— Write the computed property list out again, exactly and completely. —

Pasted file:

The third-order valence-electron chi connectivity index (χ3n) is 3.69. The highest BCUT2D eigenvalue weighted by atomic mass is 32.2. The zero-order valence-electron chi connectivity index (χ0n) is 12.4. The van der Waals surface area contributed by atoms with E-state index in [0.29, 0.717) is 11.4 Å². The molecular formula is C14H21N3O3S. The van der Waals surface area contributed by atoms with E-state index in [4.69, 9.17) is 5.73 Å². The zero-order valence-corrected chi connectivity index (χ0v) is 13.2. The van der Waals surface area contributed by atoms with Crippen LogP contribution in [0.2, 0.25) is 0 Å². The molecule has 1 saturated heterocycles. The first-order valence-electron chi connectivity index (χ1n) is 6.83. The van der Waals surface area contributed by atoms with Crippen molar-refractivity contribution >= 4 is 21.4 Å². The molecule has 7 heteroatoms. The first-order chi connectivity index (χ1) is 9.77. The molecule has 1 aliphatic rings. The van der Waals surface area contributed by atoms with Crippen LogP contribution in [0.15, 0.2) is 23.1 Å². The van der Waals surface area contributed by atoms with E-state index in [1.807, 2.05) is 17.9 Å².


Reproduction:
The third-order valence-electron chi connectivity index (χ3n) is 3.69. The highest BCUT2D eigenvalue weighted by atomic mass is 32.2. The zero-order valence-electron chi connectivity index (χ0n) is 12.4. The van der Waals surface area contributed by atoms with E-state index in [0.29, 0.717) is 11.4 Å². The molecular formula is C14H21N3O3S. The van der Waals surface area contributed by atoms with E-state index in [4.69, 9.17) is 5.73 Å². The zero-order valence-corrected chi connectivity index (χ0v) is 13.2. The van der Waals surface area contributed by atoms with Crippen LogP contribution in [0.2, 0.25) is 0 Å². The molecule has 1 saturated heterocycles. The first-order valence-electron chi connectivity index (χ1n) is 6.83. The van der Waals surface area contributed by atoms with Crippen molar-refractivity contribution >= 4 is 21.4 Å². The molecule has 7 heteroatoms. The first-order chi connectivity index (χ1) is 9.77. The molecule has 1 aliphatic rings. The van der Waals surface area contributed by atoms with Crippen LogP contribution in [0.15, 0.2) is 23.1 Å². The van der Waals surface area contributed by atoms with E-state index in [1.807, 2.05) is 17.9 Å².